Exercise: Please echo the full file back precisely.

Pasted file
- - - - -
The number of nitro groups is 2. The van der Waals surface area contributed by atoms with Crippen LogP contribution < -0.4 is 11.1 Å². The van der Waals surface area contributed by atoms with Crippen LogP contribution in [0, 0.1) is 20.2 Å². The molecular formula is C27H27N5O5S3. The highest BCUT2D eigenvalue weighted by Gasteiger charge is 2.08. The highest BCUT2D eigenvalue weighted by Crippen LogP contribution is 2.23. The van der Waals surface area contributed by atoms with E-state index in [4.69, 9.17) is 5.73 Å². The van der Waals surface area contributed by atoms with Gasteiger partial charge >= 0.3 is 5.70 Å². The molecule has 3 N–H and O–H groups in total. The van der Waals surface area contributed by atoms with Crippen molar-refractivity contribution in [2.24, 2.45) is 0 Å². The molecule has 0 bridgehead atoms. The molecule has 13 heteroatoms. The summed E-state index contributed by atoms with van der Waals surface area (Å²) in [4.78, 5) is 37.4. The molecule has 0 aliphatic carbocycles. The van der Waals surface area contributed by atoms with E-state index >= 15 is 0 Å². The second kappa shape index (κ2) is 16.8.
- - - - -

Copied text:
The number of nitro groups is 2. The van der Waals surface area contributed by atoms with Crippen LogP contribution < -0.4 is 11.1 Å². The van der Waals surface area contributed by atoms with Crippen LogP contribution in [0, 0.1) is 20.2 Å². The molecular formula is C27H27N5O5S3. The highest BCUT2D eigenvalue weighted by Gasteiger charge is 2.08. The highest BCUT2D eigenvalue weighted by Crippen LogP contribution is 2.23. The van der Waals surface area contributed by atoms with E-state index in [4.69, 9.17) is 5.73 Å². The van der Waals surface area contributed by atoms with Gasteiger partial charge >= 0.3 is 5.70 Å². The molecule has 3 N–H and O–H groups in total. The van der Waals surface area contributed by atoms with Crippen molar-refractivity contribution in [2.24, 2.45) is 0 Å². The molecule has 0 bridgehead atoms. The molecule has 13 heteroatoms. The summed E-state index contributed by atoms with van der Waals surface area (Å²) in [4.78, 5) is 37.4. The molecule has 0 aliphatic carbocycles. The van der Waals surface area contributed by atoms with E-state index >= 15 is 0 Å². The second kappa shape index (κ2) is 16.8.